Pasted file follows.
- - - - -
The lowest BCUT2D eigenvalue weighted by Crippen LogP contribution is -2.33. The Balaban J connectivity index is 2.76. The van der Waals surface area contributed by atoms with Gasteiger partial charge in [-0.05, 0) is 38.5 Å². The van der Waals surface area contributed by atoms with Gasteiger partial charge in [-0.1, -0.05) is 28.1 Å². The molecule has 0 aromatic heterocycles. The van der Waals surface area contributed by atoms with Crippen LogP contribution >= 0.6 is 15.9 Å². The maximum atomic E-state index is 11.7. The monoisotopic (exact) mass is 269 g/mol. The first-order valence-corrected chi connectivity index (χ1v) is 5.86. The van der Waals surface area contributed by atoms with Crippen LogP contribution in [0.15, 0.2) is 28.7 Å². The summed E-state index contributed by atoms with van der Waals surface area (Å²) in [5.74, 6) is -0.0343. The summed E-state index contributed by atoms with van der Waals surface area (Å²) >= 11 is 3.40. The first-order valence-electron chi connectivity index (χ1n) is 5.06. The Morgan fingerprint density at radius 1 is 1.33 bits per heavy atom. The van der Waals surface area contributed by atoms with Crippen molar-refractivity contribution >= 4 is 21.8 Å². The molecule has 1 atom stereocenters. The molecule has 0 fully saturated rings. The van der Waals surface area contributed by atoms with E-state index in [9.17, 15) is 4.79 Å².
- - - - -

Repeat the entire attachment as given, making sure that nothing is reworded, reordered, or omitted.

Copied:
The lowest BCUT2D eigenvalue weighted by Crippen LogP contribution is -2.33. The Balaban J connectivity index is 2.76. The van der Waals surface area contributed by atoms with Gasteiger partial charge in [-0.05, 0) is 38.5 Å². The van der Waals surface area contributed by atoms with Gasteiger partial charge in [-0.1, -0.05) is 28.1 Å². The molecule has 0 aromatic heterocycles. The van der Waals surface area contributed by atoms with Crippen LogP contribution >= 0.6 is 15.9 Å². The maximum atomic E-state index is 11.7. The monoisotopic (exact) mass is 269 g/mol. The first-order valence-corrected chi connectivity index (χ1v) is 5.86. The van der Waals surface area contributed by atoms with Crippen LogP contribution in [0.15, 0.2) is 28.7 Å². The summed E-state index contributed by atoms with van der Waals surface area (Å²) in [5.74, 6) is -0.0343. The summed E-state index contributed by atoms with van der Waals surface area (Å²) >= 11 is 3.40. The first-order valence-electron chi connectivity index (χ1n) is 5.06. The Morgan fingerprint density at radius 1 is 1.33 bits per heavy atom. The van der Waals surface area contributed by atoms with Crippen molar-refractivity contribution >= 4 is 21.8 Å². The molecule has 1 atom stereocenters. The molecule has 0 fully saturated rings. The van der Waals surface area contributed by atoms with E-state index in [9.17, 15) is 4.79 Å².